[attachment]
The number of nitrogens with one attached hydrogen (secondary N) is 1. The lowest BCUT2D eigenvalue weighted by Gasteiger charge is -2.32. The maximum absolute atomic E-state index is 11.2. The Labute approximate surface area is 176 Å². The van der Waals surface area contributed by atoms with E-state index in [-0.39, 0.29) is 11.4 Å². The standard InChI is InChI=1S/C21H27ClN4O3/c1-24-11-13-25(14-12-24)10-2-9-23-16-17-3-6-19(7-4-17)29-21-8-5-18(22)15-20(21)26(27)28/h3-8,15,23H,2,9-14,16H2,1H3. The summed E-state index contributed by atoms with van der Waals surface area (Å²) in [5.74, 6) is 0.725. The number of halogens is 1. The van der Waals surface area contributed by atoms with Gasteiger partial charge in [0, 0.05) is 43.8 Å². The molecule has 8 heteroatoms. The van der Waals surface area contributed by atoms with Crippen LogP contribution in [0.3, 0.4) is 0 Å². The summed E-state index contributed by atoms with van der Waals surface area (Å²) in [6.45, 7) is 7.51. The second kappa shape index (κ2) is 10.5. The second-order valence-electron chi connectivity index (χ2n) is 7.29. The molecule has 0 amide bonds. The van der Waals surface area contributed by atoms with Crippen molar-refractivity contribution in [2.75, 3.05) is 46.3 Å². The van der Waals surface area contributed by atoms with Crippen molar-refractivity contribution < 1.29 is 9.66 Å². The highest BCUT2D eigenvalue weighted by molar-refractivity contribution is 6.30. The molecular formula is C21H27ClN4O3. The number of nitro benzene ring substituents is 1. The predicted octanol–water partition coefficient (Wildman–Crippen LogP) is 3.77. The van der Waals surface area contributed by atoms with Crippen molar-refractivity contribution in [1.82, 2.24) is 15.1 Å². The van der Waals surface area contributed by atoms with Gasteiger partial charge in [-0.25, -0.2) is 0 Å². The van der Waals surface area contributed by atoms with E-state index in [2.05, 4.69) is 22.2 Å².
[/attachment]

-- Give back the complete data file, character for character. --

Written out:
The number of nitrogens with one attached hydrogen (secondary N) is 1. The lowest BCUT2D eigenvalue weighted by Gasteiger charge is -2.32. The maximum absolute atomic E-state index is 11.2. The Labute approximate surface area is 176 Å². The van der Waals surface area contributed by atoms with E-state index in [-0.39, 0.29) is 11.4 Å². The standard InChI is InChI=1S/C21H27ClN4O3/c1-24-11-13-25(14-12-24)10-2-9-23-16-17-3-6-19(7-4-17)29-21-8-5-18(22)15-20(21)26(27)28/h3-8,15,23H,2,9-14,16H2,1H3. The summed E-state index contributed by atoms with van der Waals surface area (Å²) in [5.74, 6) is 0.725. The number of halogens is 1. The van der Waals surface area contributed by atoms with Gasteiger partial charge in [0, 0.05) is 43.8 Å². The molecule has 8 heteroatoms. The van der Waals surface area contributed by atoms with Crippen LogP contribution in [0.3, 0.4) is 0 Å². The summed E-state index contributed by atoms with van der Waals surface area (Å²) in [6.45, 7) is 7.51. The second kappa shape index (κ2) is 10.5. The second-order valence-electron chi connectivity index (χ2n) is 7.29. The molecule has 0 amide bonds. The van der Waals surface area contributed by atoms with Crippen molar-refractivity contribution in [2.75, 3.05) is 46.3 Å². The van der Waals surface area contributed by atoms with Crippen molar-refractivity contribution < 1.29 is 9.66 Å². The highest BCUT2D eigenvalue weighted by molar-refractivity contribution is 6.30. The molecular formula is C21H27ClN4O3. The number of nitro benzene ring substituents is 1. The predicted octanol–water partition coefficient (Wildman–Crippen LogP) is 3.77. The van der Waals surface area contributed by atoms with Crippen molar-refractivity contribution in [1.82, 2.24) is 15.1 Å². The van der Waals surface area contributed by atoms with Gasteiger partial charge in [-0.25, -0.2) is 0 Å². The van der Waals surface area contributed by atoms with E-state index in [2.05, 4.69) is 22.2 Å².